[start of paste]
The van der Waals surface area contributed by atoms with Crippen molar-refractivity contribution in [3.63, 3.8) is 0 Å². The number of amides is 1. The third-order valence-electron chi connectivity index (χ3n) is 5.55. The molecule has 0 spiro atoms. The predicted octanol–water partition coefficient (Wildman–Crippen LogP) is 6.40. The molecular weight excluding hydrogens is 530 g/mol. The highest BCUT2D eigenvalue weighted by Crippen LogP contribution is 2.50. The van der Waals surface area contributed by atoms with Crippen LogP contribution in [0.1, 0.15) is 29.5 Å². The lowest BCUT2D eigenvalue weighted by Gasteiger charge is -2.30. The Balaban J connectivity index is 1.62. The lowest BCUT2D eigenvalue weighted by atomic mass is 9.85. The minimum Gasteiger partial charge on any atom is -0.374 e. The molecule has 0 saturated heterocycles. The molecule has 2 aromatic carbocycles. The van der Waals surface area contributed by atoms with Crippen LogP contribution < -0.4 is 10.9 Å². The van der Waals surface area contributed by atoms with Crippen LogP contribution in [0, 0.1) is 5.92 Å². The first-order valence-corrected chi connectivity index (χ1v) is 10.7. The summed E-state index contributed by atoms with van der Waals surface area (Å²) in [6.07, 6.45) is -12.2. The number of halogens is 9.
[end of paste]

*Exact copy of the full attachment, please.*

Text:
The van der Waals surface area contributed by atoms with Crippen molar-refractivity contribution in [3.63, 3.8) is 0 Å². The number of amides is 1. The third-order valence-electron chi connectivity index (χ3n) is 5.55. The molecule has 0 spiro atoms. The predicted octanol–water partition coefficient (Wildman–Crippen LogP) is 6.40. The molecular weight excluding hydrogens is 530 g/mol. The highest BCUT2D eigenvalue weighted by Crippen LogP contribution is 2.50. The van der Waals surface area contributed by atoms with Crippen LogP contribution in [0.1, 0.15) is 29.5 Å². The lowest BCUT2D eigenvalue weighted by Gasteiger charge is -2.30. The Balaban J connectivity index is 1.62. The lowest BCUT2D eigenvalue weighted by atomic mass is 9.85. The minimum Gasteiger partial charge on any atom is -0.374 e. The molecule has 0 saturated heterocycles. The molecule has 2 aromatic carbocycles. The van der Waals surface area contributed by atoms with Crippen LogP contribution < -0.4 is 10.9 Å². The van der Waals surface area contributed by atoms with Crippen LogP contribution in [0, 0.1) is 5.92 Å². The first-order valence-corrected chi connectivity index (χ1v) is 10.7. The summed E-state index contributed by atoms with van der Waals surface area (Å²) in [6.07, 6.45) is -12.2. The number of halogens is 9.